The period from 2000 to 1000 B.C. is marked by the rise of warrior elites in western and central Europe. Distinguished by ritual, wealth, and equestrian culture, these elites collected weapons and precious trinkets, which archaeologists have found buried in their graves.
Rock faces in the Alps, such as Val Carmonica in northern Italy, Monte Bego in France, and Totes Gebirge in Austria, are carved with animals, buildings, and warriors, perhaps engaged in martial rituals.
The Unitice culture, named after a cemetery near Prague, emerges across central Europe. Flat burials with no mounds are the rule. Bodies are frequently arranged according to gender and oriented with respect to the points of the compass.
Builders arrange a variety of megaliths from Wales at Stonehenge on Salisbury Plain. Although the exact use and meaning of the structure remains unexplained, it probably served in a ceremony associated with the changing of the seasons.
Impressive mounds in central Germany cover tombs equipped with tools for carpentry and metalwork. The monumentality and wealth of the burials suggest the esteem and power that belonged to artisans skilled in the extraction and working of metal, a new enterprise in central Europe.
Horses and a culture of horsemanship arrive in central Europe from the steppes to the east. With these comes a style of ornament composed of C-shaped scrolls and compass-drawn circles, earlier used to decorate horse trappings.
Goods begin to travel widely between cultures north and south. Spearheads, swords, and imported jewelry appear in European tombs, as do pins with wheel-shaped heads, which may refer to the chariot, a powerful status symbol. Throughout Europe, small groups seek status by controlling metals and other resources and acquiring the outward signs of wealth.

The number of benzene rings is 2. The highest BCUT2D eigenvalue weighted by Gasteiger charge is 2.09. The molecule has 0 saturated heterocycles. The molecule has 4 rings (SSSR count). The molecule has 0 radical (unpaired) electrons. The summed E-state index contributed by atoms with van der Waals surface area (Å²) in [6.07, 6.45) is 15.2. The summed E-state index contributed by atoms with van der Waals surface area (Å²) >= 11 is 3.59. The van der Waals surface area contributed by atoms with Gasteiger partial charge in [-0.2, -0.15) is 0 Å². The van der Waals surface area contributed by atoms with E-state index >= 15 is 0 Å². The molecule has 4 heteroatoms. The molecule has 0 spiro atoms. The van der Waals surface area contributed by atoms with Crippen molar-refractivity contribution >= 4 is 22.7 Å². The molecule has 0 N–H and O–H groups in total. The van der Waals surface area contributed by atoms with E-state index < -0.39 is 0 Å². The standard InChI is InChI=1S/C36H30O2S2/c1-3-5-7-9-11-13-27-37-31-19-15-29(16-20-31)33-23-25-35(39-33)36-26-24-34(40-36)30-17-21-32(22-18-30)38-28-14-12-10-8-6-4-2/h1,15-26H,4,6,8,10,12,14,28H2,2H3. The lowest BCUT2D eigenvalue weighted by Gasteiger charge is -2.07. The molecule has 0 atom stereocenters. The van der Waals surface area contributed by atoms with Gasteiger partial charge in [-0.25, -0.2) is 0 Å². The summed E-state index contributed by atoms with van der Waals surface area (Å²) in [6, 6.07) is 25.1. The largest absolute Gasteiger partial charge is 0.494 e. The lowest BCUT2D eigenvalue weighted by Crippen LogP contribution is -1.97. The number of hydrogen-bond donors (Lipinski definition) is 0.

Metalworking, already known in Europe for over a thousand years, increases dramatically. Smiths handle larger quantities of bronze and gold and exploit sophisticated techniques such as lost-wax casting and casting in molds in many pieces.
A shift in funerary practice begins. In place of inhumation burial, cremation becomes the norm; the ashes are interred, usually with a few grave goods, in urns placed in cemetery grounds. The change seems to indicate new religious concepts, which hold the materiality of the body less important and leave precious objects largely to the living.
“Western and Central Europe, 2000–1000 B.C.” In Heilbrunn Timeline of Art History. New York: The Metropolitan Museum of Art, 2000–. http://www.metmuseum.org/toah/ht/?period=03®ion=euw (October 2000)